Gotham Whale’s Commitment to Education

By: Dr. Merryl Kafka, originally published in The Gam, October 2022

Gotham Whale was spotted again in Long Island at Hofstra University during the week of July 8, participating in the Annual Conference of the National Marine Educators Association (NMEA), hosted by the NYS Marine Educators Chapter (NYSMEA). This was the first time a NMEA conference was offered as a dual experience, with a virtual participation of 87 “Zoomers” and an in-person registration of 147. Teachers from all around NYC, the eastern coastline, and as far away as Hawaii and South Korea were in attendance.

GW Director of Education Dr. Merryl Kafka at NMEA conference

On hand were several members of the Gotham Whale Team: Dr. Merryl Kafka, GW’s Director of Education, and Alexander Mildener, a Gotham Whale volunteer since his high school days who is now completing his Master’s Degree studying Beluga whale self-recognition at Hunter College. Alex has a rich background in whale biology, behavior, and conservation issues, and enriched the participants with his knowledge and enthusiasm in the world of whales.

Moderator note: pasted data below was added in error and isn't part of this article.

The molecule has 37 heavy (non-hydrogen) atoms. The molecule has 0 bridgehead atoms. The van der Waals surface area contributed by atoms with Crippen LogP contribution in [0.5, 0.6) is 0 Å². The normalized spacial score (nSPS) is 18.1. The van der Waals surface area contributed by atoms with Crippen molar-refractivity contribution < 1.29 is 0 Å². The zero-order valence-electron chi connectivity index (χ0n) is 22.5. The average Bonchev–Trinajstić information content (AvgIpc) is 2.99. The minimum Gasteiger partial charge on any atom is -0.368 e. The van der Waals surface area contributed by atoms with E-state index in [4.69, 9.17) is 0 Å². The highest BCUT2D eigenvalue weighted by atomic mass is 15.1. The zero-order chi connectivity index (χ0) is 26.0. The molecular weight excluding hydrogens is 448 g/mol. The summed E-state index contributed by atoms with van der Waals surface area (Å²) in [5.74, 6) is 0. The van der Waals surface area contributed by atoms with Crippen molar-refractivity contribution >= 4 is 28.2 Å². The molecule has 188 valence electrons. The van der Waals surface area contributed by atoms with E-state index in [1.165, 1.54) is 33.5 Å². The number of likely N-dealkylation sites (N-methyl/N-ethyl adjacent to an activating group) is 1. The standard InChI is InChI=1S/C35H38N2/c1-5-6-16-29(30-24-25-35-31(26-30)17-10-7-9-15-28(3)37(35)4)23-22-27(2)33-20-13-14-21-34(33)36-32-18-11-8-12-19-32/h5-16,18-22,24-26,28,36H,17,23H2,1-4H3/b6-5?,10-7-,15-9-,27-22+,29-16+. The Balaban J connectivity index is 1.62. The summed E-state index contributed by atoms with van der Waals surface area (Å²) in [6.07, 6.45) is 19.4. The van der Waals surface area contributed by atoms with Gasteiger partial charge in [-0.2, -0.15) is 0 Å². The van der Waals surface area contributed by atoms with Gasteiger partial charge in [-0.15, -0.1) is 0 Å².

Gotham Whale long-time volunteer Alexander Mildener at NMEA conference

A proposed highlight of the NMEA conference was a scheduled whale watching excursion onboard the Atlantic Pearl. But unfortunately due to high winds, the trip was canceled. Dr. Joy Reidenberg, GW’s scientific advisor, saved the day with an alternative experience without the risk of motion sickness!

NYSMEA group at SPLASH Environmental Center

Dr. Reidenberg arrived at SPLASH, an environmental Center in Freeport, NY, and unloaded her small car with over a dozen whale bones of all sorts: ribs, vertebrae, teeth, and baleen from several different species. She engaged the attendees with a fabulous two-hour PowerPoint presentation on whales, with unique, once-in-a-life-time captured photographs.

Dr Reidenberg is one of the country’s—if not the world’s—leading experts on giant animals. You may have seen her on the BBC production Inside Nature’s Giants, where she is seen in a hazmat suit engulfed in a deceased whale body that was stranded on the beach, identifying the anatomy of these gentle giants. When not whale watching with GW, or filming specials on animal behavior, Joy is teaching comparative anatomy at the Mt. Sinai School of Medicine in Manhattan. We were all so happy that she was awhaleable!

Posted by Paul Sieswerda